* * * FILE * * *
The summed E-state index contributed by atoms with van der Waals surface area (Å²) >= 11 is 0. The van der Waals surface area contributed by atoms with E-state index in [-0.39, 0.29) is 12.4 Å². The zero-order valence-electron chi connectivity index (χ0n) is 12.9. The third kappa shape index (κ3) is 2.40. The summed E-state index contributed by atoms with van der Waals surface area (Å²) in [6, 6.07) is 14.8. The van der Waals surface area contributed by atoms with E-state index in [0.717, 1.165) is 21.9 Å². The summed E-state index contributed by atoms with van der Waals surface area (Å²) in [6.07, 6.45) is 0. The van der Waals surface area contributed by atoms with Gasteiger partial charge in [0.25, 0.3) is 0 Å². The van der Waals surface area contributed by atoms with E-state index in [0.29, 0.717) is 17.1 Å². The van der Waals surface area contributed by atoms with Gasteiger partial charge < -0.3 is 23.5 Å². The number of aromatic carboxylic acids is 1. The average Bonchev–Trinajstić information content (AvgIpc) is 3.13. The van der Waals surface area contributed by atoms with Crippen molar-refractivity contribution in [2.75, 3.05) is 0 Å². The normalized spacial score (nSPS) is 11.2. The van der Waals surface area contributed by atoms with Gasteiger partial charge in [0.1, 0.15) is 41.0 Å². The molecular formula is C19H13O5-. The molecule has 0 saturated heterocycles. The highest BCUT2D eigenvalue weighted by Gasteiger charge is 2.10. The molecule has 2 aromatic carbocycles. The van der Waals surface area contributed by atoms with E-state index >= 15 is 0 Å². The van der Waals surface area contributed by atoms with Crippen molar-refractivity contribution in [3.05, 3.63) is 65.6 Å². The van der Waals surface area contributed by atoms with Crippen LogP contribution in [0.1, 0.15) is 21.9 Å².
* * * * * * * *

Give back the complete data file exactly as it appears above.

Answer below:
The summed E-state index contributed by atoms with van der Waals surface area (Å²) >= 11 is 0. The van der Waals surface area contributed by atoms with E-state index in [-0.39, 0.29) is 12.4 Å². The zero-order valence-electron chi connectivity index (χ0n) is 12.9. The third kappa shape index (κ3) is 2.40. The summed E-state index contributed by atoms with van der Waals surface area (Å²) in [6, 6.07) is 14.8. The van der Waals surface area contributed by atoms with E-state index in [0.717, 1.165) is 21.9 Å². The summed E-state index contributed by atoms with van der Waals surface area (Å²) in [6.07, 6.45) is 0. The van der Waals surface area contributed by atoms with Gasteiger partial charge in [0.25, 0.3) is 0 Å². The van der Waals surface area contributed by atoms with E-state index in [0.29, 0.717) is 17.1 Å². The van der Waals surface area contributed by atoms with Gasteiger partial charge < -0.3 is 23.5 Å². The number of aromatic carboxylic acids is 1. The average Bonchev–Trinajstić information content (AvgIpc) is 3.13. The van der Waals surface area contributed by atoms with Crippen molar-refractivity contribution in [2.75, 3.05) is 0 Å². The normalized spacial score (nSPS) is 11.2. The van der Waals surface area contributed by atoms with Gasteiger partial charge in [0.1, 0.15) is 41.0 Å². The molecular formula is C19H13O5-. The molecule has 0 saturated heterocycles. The highest BCUT2D eigenvalue weighted by Gasteiger charge is 2.10. The molecule has 2 aromatic carbocycles. The van der Waals surface area contributed by atoms with E-state index >= 15 is 0 Å². The van der Waals surface area contributed by atoms with Crippen molar-refractivity contribution in [3.05, 3.63) is 65.6 Å². The van der Waals surface area contributed by atoms with Crippen LogP contribution in [0.1, 0.15) is 21.9 Å².